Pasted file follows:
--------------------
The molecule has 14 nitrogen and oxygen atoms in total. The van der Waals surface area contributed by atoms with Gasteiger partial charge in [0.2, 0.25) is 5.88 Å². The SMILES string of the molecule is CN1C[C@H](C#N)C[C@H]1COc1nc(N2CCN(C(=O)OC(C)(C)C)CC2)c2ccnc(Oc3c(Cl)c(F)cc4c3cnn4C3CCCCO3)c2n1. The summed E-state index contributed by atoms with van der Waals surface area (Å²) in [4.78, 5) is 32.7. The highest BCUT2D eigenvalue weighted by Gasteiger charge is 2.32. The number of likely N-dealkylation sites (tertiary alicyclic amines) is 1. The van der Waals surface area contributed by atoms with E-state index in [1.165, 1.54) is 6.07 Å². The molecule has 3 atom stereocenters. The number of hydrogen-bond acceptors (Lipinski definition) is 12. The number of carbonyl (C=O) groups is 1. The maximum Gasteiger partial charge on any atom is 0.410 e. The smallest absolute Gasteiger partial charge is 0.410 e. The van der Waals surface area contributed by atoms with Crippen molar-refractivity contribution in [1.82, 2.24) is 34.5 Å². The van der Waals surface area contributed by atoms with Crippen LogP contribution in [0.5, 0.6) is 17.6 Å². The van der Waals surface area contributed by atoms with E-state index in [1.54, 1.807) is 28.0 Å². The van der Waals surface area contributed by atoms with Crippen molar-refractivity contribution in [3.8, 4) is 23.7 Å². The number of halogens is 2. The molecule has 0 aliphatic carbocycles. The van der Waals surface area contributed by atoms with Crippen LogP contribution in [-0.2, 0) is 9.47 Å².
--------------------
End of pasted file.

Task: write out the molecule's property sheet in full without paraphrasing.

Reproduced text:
The molecule has 14 nitrogen and oxygen atoms in total. The van der Waals surface area contributed by atoms with Gasteiger partial charge in [0.2, 0.25) is 5.88 Å². The SMILES string of the molecule is CN1C[C@H](C#N)C[C@H]1COc1nc(N2CCN(C(=O)OC(C)(C)C)CC2)c2ccnc(Oc3c(Cl)c(F)cc4c3cnn4C3CCCCO3)c2n1. The summed E-state index contributed by atoms with van der Waals surface area (Å²) in [4.78, 5) is 32.7. The highest BCUT2D eigenvalue weighted by Gasteiger charge is 2.32. The number of likely N-dealkylation sites (tertiary alicyclic amines) is 1. The van der Waals surface area contributed by atoms with E-state index in [1.165, 1.54) is 6.07 Å². The molecule has 3 atom stereocenters. The number of hydrogen-bond acceptors (Lipinski definition) is 12. The number of carbonyl (C=O) groups is 1. The maximum Gasteiger partial charge on any atom is 0.410 e. The smallest absolute Gasteiger partial charge is 0.410 e. The van der Waals surface area contributed by atoms with Crippen molar-refractivity contribution in [1.82, 2.24) is 34.5 Å². The van der Waals surface area contributed by atoms with Crippen LogP contribution in [0.5, 0.6) is 17.6 Å². The van der Waals surface area contributed by atoms with E-state index in [1.54, 1.807) is 28.0 Å². The van der Waals surface area contributed by atoms with Crippen molar-refractivity contribution in [3.8, 4) is 23.7 Å². The number of halogens is 2. The molecule has 0 aliphatic carbocycles. The van der Waals surface area contributed by atoms with Crippen LogP contribution in [-0.2, 0) is 9.47 Å².